U.S. President Donald Trump’s administration will on Friday begin forcing asylum applicants to remain in Mexico while their cases are considered, in a new measure aimed at deterring illegal immigration across the southern border.
The new policy, originally announced in December, will be launched initially at the busy Tijuana-San Ysidro border crossing south of San Diego, according to a Department of Homeland Security (DHS) official, speaking anonymously.
Tens of thousands of Central Americans have flocked to that port of entry over the past year to ask for asylum—and the administration wants to stop allowing migrants to remain inside the United States after their asylum applications have been accepted.
DHS officials say nearly all of them just disappear into the folds of U.S. society as illegal immigrants and never show up for their hearings. They also say at least 80 percent of the asylum claims—mostly by poor refugees from violence-wracked Honduras, Guatemala and El Salvador—are without merit.
With a backlog of 800,000 asylum requests yet to be processed, new applications by applicants pushed back into Mexico to wait could take months if not years to process.
The Trump administration hopes that will be a deterrent to those making the long trek from their home countries.
“We have implemented an unprecedented action that will address the ongoing humanitarian and security crisis at our Southern border,” said Homeland Security Secretary Kirstjen Nielsen in a statement. “For far too long, our immigration system has been exploited by smugglers, traffickers, and those who have no legal right to remain in the United States.”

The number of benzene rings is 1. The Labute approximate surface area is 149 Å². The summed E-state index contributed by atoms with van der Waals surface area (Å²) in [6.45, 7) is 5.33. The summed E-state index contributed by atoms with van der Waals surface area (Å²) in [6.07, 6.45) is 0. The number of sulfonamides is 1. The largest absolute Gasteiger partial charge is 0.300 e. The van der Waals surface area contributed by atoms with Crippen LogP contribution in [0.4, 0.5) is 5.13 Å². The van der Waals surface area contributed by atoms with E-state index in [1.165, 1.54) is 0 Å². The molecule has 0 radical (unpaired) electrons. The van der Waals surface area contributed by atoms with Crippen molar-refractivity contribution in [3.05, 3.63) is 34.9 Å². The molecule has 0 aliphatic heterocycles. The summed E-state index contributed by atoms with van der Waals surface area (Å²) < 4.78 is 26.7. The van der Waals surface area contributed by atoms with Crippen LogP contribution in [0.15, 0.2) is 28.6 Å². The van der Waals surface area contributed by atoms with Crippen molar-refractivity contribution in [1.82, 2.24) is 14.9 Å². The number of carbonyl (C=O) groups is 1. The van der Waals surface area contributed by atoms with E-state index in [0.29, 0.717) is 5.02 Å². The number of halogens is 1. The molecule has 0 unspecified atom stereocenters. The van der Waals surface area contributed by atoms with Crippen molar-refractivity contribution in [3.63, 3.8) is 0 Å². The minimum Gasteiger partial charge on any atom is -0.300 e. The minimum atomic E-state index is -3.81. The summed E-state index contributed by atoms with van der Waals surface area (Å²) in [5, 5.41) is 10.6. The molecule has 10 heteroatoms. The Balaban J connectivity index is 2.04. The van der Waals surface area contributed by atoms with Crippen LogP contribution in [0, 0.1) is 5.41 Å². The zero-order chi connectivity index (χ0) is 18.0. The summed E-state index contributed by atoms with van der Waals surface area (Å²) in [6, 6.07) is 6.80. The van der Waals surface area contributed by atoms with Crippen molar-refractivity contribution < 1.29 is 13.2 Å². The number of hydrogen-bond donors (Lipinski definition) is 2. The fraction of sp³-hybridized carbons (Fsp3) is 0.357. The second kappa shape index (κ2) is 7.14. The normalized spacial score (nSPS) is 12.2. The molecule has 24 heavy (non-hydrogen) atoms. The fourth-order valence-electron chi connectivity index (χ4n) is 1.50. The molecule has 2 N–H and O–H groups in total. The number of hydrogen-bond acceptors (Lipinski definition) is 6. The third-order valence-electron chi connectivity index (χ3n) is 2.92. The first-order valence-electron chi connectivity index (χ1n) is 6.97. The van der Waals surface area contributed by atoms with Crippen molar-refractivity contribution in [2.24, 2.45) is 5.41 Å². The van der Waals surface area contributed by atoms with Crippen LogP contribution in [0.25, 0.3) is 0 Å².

The administration waited until new Mexican President Andres Manuel Lopez Obrador took office last month to move ahead with the plan.
According to a DHS fact sheet, the new “Migrant Protection Protocols” (MPP) will apply to anyone crossing the border from Mexico by land without immigration documents. It includes any who make a claim for protection during their processing or apprehension, “but who have been assessed not to face persecution or torture in a contiguous country”—meaning Mexico.
Unaccompanied children, however, will not be subject to MPP.
“This will allow DHS to more effectively assist legitimate asylum-seekers and individuals fleeing persecution, as migrants with ineligible or fraudulent claims will no longer have an incentive to make the journey,” the DHS fact sheet said.
The move comes as Trump and Democrats in Congress are locked in a fight over Trump’s demand for billions of dollars to build a wall on the long U.S.-Mexico frontier to block illegal border crossers.
The standoff has prevented Congress from passing a federal budget bill and forced the shutdown of much of the government for five weeks.